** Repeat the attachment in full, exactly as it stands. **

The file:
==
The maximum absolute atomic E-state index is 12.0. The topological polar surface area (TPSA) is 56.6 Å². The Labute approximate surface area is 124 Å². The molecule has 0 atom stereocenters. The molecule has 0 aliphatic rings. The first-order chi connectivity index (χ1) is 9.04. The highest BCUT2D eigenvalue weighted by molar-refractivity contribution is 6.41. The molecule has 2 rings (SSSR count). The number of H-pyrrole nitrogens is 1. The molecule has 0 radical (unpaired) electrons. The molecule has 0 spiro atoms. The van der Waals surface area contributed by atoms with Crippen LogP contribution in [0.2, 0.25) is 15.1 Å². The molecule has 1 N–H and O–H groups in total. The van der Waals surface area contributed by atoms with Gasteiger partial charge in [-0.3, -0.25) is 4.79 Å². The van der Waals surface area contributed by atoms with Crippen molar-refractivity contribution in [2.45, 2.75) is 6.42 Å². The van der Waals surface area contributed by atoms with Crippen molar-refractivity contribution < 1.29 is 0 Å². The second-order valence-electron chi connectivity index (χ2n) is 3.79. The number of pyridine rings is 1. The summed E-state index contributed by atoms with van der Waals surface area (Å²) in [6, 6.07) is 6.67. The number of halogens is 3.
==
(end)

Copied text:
The maximum absolute atomic E-state index is 12.0. The topological polar surface area (TPSA) is 56.6 Å². The Labute approximate surface area is 124 Å². The molecule has 0 atom stereocenters. The molecule has 0 aliphatic rings. The first-order chi connectivity index (χ1) is 9.04. The highest BCUT2D eigenvalue weighted by molar-refractivity contribution is 6.41. The molecule has 2 rings (SSSR count). The number of H-pyrrole nitrogens is 1. The molecule has 0 radical (unpaired) electrons. The molecule has 0 spiro atoms. The van der Waals surface area contributed by atoms with Crippen LogP contribution in [0.2, 0.25) is 15.1 Å². The molecule has 1 N–H and O–H groups in total. The van der Waals surface area contributed by atoms with Gasteiger partial charge in [-0.3, -0.25) is 4.79 Å². The van der Waals surface area contributed by atoms with Crippen molar-refractivity contribution in [2.45, 2.75) is 6.42 Å². The van der Waals surface area contributed by atoms with Crippen molar-refractivity contribution < 1.29 is 0 Å². The second-order valence-electron chi connectivity index (χ2n) is 3.79. The number of pyridine rings is 1. The summed E-state index contributed by atoms with van der Waals surface area (Å²) in [6, 6.07) is 6.67. The number of halogens is 3.